angco (Amoy) dried Chinese dates (Z. jujuba)
ancoa (Amoy) how can that be?
anghun (Amoy) shredded tobacco
angkak (Amoy) grains of red sticky rice (O. glutinosa)
angki (Amoy) persimmon (D. kaki)
angkin (Amoy) waist belt
angkong (Amoy) grandfather
angkong (Amoy) ricksha
anglo (Amoy) heating stove
anglung (Amoy) pavilion
angpai (Amoy) card game employing 56 cards
angpau (Amoy) present given at Chinese new year
angsio (Amoy) braise in soy sauce
angso (Amoy) red bamboo shoot
apa (Amoy) dad, father
apak (Hakka) old man, ‘uncle’ (lit. father’s elder brother)
apék (Amoy) old man, ‘uncle’ (lit. father’s elder brother)
apiun (Amoy) opium
asuk (Hakka) ‘uncle’, father’s younger brother

Hindi

abaimana anal and urethral orifices (with regard to ablution)
acita fine rice
anggerka gown
antari inner
arwa saw-edged knife
aruda rue (bot.)
ayah Indian nurse

Japanese

anata you
arigato thank you
aza hamlet

Persian

acar pickles
adas fennel
aftab sun
agar in order to
agha nobleman
ahli versed in; member of
aiwan hall
ajaibkhanah museum
akhtaj vassal
almas diamond
anggur grape
anjir fig
arzak beautiful gem
asa mint
asabat nerve
asmani heavenly
atisnyak fiery, glowing
azad faultless

Portuguese

alabangka lever
alketip carpet
alpayaté tailor
alpérés ensign, sublieutenant
andor (obs.) a litter on which images of saints were borne
antero whole
aria lower away (naut.)
arku bow (of a kite)
aria, aris-aris bolt rope, shrouds (naut.)
arkus arches (triumphal, with festoons)
armada armada, squadron, naval fleet
asar roast; barbecue

Sanskrit

acara program, agenda
adi beginning, first, best, superior
adibusana haute couture
adicita ideology
adidaya superpower
adikarya masterpiece
adimarga boulevard
adipati governor
adipura cleanest (etc.) city (chosen annually)
adiraja royal by descent
adiratna jewel, beautiful woman
adisiswa best student
adiwangsa of high nobility
adiwarna glowing with colour
agama religion
agamiwan religious person
ahimsa non-violence
aksara letter
amerta immortal
amerta nectar
amra mango
ancala mountain
anda musk gland
Andoman Hanuman
anduwan foot chain
anéka all kinds of
anékawarna multi-coloured
anggota member
angka number, figure
angkara insolence, cruel
angkasa sky
angkasawan astronaut; broadcaster
angkasawati astronaut; broadcaster (fem.)
angkus elephant-goad
angsa goose
aniaya violation
anjangkarya working visit
antakusuma cloth made from several pieces
antar- inter-
antara (in) between
antarabangsa international
antariksa sky
antariksawan astronaut
antariksawati astronaut (fem.)
antamuka interface (of computer)
antarnegara international
anugerah (royal) favour
anumerta posthumous
apsari nymph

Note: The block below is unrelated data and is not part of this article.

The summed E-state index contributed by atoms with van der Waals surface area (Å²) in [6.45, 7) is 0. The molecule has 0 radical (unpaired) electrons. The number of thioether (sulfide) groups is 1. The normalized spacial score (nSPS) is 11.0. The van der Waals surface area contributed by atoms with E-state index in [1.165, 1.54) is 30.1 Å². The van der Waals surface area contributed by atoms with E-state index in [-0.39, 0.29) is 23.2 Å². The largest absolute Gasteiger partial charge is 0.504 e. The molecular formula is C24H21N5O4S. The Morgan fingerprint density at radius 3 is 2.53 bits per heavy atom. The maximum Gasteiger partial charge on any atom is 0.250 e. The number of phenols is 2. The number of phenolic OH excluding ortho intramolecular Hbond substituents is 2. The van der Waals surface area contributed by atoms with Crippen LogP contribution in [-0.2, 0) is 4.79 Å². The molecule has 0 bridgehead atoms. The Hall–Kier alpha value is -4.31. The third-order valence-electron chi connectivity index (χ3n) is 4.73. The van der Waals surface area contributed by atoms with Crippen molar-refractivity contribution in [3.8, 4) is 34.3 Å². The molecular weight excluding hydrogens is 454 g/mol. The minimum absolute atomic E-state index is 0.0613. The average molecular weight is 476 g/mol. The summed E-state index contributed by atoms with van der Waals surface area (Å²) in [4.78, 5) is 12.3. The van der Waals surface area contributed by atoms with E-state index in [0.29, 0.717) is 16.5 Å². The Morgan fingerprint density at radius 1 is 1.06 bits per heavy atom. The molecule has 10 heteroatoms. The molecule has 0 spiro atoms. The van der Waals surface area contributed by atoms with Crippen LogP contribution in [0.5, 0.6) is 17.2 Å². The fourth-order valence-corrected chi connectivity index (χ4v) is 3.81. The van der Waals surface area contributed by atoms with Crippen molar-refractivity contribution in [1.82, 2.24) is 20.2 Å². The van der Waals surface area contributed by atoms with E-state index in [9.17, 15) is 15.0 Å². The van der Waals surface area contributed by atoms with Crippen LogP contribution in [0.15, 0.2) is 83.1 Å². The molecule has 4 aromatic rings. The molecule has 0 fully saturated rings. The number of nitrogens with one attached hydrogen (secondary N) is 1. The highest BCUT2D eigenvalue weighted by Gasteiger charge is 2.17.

arca image; computer icon
aria a high title
arti meaning
Arya Aryan race
aryaduta ambassador
asmara love
asmaraloka world of love
asrama hostel
asta cubit
asta eight
astagina eightfold
astaka octagonal bench
astakona octagon
astana palace
asusila immoral
atau or
atma(n) soul

Tamil

acaram wedding ring
acu mould, model
andai possibility
anéka various, diverse
anékaragam various kinds
apam rice flour cake
awa- free from
awanama anonymous
awatara incarnation
awawarna blanched, decolorized

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Medieval English and Spanish Colonial Expansion

From Empires of the Atlantic World: Britain and Spain in America 1492-1830, by John H. Elliott (Yale U. Press, 2006), Kindle Loc. 437-457:

Medieval England pursued a policy of aggressive expansion into the non-English areas of the British Isles, warring with its Welsh, Scottish and Irish neighbours and establishing communities of English settlers who would advance English interests and promote English values on alien Celtic soil. The English, therefore, were no strangers to colonization, combining it with attempts at conquest which brought mixed results. Failure against Scotland was balanced by eventual success in Wales, which was formally incorporated in 1536 into the Crown of England, itself now held by a Welsh dynasty. Across the sea the English struggled over the centuries with only limited success to subjugate Gaelic Ireland and `plant’ it with settlers from England. Many of the lands seized by the Normans in the twelfth and thirteenth centuries were recovered by the Irish during the fourteenth and fifteenth; and although in 1540 Henry VIII elevated Ireland to the status of a kingdom, English authority remained precarious or non-existent beyond the densely populated and rich agricultural area of the Pale. With the conversion of Henry’s England to Protestantism the effective assertion of this authority over a resolutely Catholic Ireland acquired a new urgency in English eyes. The reign of Elizabeth was to see an intensified planting of new colonies on Irish soil, and, in due course, a new war of conquest. The process of the settlement and subjugation of Ireland by the England of Elizabeth, pursued over several decades, absorbed national energies and resources that might otherwise have been directed more intensively, and at an earlier stage, to the founding of settlements on the other side of the Atlantic.